The Amoris Laetitia Controversy
I've been following it in a half-hearted sort of way, and this article in the Catholic Herald strikes me as an excellent assessment of the situation.
Personally I do not take a position on the matter, other than that the whole thing is depressing. I haven't read AL and don't plan to, as it doesn't affect me directly and I have no voice in the controversy. I'm resigned to the likelihood that the Church is going to be mired in these post-Vatican-II intramural fights until well after I'm dead.
Insofar as it bears on the integrity of the teaching authority of the Church, I think all Catholics can plausibly have a voice in the controversy.
My reading of the situation is that the Holy Father wants to pursue a certain course, knows that for political or doctrinal reasons he cannot do it overtly, and so is intentionally being officially ambiguous while turning a blind eye to those who use his ambiguity as cover to do what he wants done. I'm not happy to see it that way, but that's how it looks to me.
I'm not at all sure that submitting the dubia was wise, because it backs him into a corner. I'm actually glad he hasn't replied, for fear of what his answers would be. I'm hoping that the whole controversy convinces the Cardinals that next time around we need a Pope less "imprecise".
That said, I do think the Pope's objective -- to bring people back to the Sacraments -- is a praiseworthy one. But the course he has chosen appears imprudent to me.
I'd like more clarity on just what the theological consequences would be were the Pope to come down decisively for "liberalization". If only there were a theologian in our midst...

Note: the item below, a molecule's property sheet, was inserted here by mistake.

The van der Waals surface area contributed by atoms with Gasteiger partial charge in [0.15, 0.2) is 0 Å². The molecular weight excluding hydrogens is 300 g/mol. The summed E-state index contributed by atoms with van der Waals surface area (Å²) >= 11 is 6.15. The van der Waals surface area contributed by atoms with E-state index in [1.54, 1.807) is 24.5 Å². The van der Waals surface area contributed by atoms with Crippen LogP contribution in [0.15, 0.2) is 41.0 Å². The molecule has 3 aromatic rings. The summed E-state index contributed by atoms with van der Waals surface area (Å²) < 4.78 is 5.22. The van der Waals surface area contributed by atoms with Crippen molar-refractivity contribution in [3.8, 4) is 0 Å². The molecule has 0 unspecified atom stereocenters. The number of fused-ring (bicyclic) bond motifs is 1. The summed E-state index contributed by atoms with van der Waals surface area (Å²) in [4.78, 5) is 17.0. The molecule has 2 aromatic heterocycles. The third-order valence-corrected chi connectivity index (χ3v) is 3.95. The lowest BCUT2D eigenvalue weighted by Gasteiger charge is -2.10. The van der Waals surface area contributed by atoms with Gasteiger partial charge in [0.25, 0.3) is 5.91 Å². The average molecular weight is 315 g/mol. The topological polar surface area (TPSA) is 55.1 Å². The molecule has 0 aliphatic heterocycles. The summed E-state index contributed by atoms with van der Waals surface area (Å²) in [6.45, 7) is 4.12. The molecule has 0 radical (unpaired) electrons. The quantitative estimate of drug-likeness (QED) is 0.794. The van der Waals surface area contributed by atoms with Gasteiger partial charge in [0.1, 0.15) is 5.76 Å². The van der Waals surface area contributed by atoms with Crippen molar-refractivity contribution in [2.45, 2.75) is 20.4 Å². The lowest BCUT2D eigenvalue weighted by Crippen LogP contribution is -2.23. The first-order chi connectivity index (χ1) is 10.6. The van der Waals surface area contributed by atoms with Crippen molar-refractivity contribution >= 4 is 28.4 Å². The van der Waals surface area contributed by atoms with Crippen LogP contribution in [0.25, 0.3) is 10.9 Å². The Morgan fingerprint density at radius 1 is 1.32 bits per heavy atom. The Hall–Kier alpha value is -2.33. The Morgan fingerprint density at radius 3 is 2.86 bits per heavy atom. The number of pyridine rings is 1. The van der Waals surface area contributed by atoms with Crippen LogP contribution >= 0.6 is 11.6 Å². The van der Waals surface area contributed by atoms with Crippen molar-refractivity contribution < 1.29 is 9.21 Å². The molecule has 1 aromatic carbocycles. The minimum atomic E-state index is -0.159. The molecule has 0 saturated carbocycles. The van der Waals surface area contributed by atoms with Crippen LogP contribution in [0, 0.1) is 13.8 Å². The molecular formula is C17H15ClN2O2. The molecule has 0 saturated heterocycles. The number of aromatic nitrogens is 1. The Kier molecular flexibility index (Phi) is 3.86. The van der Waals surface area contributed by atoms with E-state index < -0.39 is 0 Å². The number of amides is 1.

Posted by: Craig | 12/02/2016 at 10:50 AM
By "no voice " I really mean "no power". Or influence. It will play out as it plays out no matter what I think. I certainly agree that it's important. The bit in this piece describing the pope's dilemma is accurate, I think. Certainly his stated intention is laudable, as you say. Wish I didn't have to add "But..."
Posted by: Mac | 12/02/2016 at 11:16 AM
Oh, I see what you meant. In that sense you're right; we can't influence the outcome, except by prayer.
Posted by: Craig | 12/02/2016 at 11:41 AM
Posted by: Mac | 12/02/2016 at 12:54 PM
I really think it's going to take a miracle. I'm praying every day now for the Triumph of the Immaculate Heart. Only God can sort this out.
Of course, He's trustworthy!
Posted by: Louise | 12/02/2016 at 03:10 PM
Craig I just do not know what to think.
Posted by: Grumpy | 12/03/2016 at 10:22 AM
I find myself feeling relieved that I'm not really obliged to come to a definite conclusion.
I think God will sort it out. Eventually. But of course he has a way of letting the Church make some pretty big messes in the process.
Posted by: Mac | 12/03/2016 at 11:36 AM
"Craig I just do not know what to think."
Posted by: Robert Gotcher | 12/03/2016 at 02:22 PM
"I find myself feeling relieved that I'm not really obliged to come to a definite conclusion."
Yes, that's about all I have to say about it. I have been avoiding it as much as possible.
Posted by: Janet | 12/03/2016 at 02:45 PM
Another good piece on this is this one by Ross Douthat -- The End of Catholic Marriage -- written a few days ago. In it, he looks closely at what the bishop of San Diego has been doing in response to “Amoris Laetitia,” and it's disheartening to say the least.
Douthat ends with this:Put me in the fearful camp along with Douthat.
Posted by: Marianne | 12/04/2016 at 10:05 PM
The Buttiglione-McElroy contrast there is illuminating.
Ignoring the theological reasoning and ramifications, and just looking at human nature and the times, it seems likely that this could work out similarly to the contraception question, with millions of Catholics ignoring the "official teaching."
Posted by: Mac | 12/05/2016 at 07:32 AM